“Our team successfully engineered CRISPR genome-edited versions of C3007 in canola and now clarified their regulatory status through USDA-APHIS, marking major milestones in our development program to produce new varieties of canola with higher oil content,” said Kristi Snell, Ph.D., Chief Science Officer of Yield10 Bioscience. “With the deployment of the C3007 trait in canola as an oil boosting trait, we have expanded the portfolio of traits we are developing targeted towards increasing the performance of canola. We are also developing and/or testing the novel traits C3003 and C3004 to increase seed yield in canola. Each of these traits represents different strategies to boost yield in this important North American crop.”

“Yield10 is emerging as a technology leader in the development of advanced technology to increase seed yield and oil content in oilseed crops,” said Dr. Oliver Peoples, Chief Executive Officer of Yield10 Bioscience. “We believe there is considerable potential for C3007 and other trait gene technologies we are developing to enhance oil biosynthesis and sustainably increase the production of plant-based nutritional oils.”

What does this mean for biofuels?

In an exclusive with The Digest, Oliver Peoples, Ph.D., CEO of Yield10 told The Digest, “This positive response from USDA-APHIS on our C3007 trait in canola is a significant step forward towards its commercialization and will help both the agriculture and biofuels industries gain access to higher quantities of canola oil. C3007 offers the potential to increase oil content within canola crops without requiring additional resources such as land or water. Coupled with novel traits such as our C3003 and C3004 traits, which are designed to increase seed yield in canola, new varieties of this crop could result in a boost to canola oil and yield production.”

So what’s the big deal about canola? “Canola is a staple for the agriculture industry, as its oil is used for household and restaurant cooking as well as in food production operations,” said Peoples. “C3007 is one of 4 oil boosting traits yield10 is working on in both canola and Camelina where the key is to increase oil content while retaining or increasing seed yield to increase oil production per acre.”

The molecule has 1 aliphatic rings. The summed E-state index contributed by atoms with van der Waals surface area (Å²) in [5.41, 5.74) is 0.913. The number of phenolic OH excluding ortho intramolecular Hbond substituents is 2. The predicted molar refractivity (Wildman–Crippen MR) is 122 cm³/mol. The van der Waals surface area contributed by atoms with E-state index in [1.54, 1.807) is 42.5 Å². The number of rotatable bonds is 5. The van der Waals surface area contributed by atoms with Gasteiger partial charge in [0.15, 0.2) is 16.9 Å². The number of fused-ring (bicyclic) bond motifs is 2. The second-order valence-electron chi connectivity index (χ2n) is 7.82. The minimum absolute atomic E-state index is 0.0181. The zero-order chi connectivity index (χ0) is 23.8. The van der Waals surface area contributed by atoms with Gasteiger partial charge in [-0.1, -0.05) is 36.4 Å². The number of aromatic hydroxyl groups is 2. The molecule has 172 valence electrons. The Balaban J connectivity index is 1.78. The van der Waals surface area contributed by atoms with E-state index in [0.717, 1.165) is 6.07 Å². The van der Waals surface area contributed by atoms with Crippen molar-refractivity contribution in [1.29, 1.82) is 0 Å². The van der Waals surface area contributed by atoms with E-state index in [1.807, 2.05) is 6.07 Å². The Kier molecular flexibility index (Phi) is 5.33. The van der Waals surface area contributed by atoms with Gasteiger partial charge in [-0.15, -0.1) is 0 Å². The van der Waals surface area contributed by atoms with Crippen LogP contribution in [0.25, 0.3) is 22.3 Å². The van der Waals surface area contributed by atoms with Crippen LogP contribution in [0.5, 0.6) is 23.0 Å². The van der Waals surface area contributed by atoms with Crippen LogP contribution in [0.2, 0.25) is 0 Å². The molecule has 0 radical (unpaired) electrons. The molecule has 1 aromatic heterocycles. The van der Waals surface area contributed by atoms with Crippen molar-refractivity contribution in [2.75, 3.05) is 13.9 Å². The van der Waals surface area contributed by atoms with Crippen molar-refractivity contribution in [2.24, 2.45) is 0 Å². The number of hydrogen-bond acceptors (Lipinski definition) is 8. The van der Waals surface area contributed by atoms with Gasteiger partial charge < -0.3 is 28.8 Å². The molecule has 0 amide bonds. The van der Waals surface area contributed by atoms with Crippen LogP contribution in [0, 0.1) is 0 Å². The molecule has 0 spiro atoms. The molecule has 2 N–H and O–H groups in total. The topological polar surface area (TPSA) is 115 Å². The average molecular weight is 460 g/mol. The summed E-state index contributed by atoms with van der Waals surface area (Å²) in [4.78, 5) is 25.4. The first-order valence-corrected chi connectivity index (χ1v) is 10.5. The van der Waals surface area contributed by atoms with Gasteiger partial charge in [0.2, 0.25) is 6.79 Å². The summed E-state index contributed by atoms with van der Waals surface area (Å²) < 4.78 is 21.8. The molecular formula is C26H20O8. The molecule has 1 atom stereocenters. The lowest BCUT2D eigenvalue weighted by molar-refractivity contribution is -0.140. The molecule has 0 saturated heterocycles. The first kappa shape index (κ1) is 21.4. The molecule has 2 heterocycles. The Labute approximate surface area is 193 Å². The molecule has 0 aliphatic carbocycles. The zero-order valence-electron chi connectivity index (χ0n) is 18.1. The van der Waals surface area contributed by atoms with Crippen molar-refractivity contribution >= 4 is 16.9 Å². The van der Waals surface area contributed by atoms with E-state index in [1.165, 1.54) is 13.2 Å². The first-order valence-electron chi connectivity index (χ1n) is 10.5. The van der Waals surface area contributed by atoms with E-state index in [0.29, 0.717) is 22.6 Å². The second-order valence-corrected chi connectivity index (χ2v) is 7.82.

And in terms of the biofuel industry more specifically, “Biofuel producers have found promise in canola as a natural and renewable solution for low-carbon biofuels capable of reducing greenhouse gas emissions,” Peoples told The Digest. “Earlier this year, its application and use in creating hydrogenation-derived renewable diesel (HDRD) piqued the interest of multiple groups including the Saskatchewan Canola Development Commission. Canada is expected to import 292 million litres of HDRD in 2020 and 1.23 million litres of HDRD production are already in the U.S. Getting higher-quantities of increased oil-producing canola can help both industries drive production of these sustainable solutions.”

Bottom Line

Any way you look at it, Yield10 Biosciences is one step closer to becoming Captain Canola and turning this feedstock into a superhero of sorts with improved oil yields that can impact both agriculture, food, and biofuels.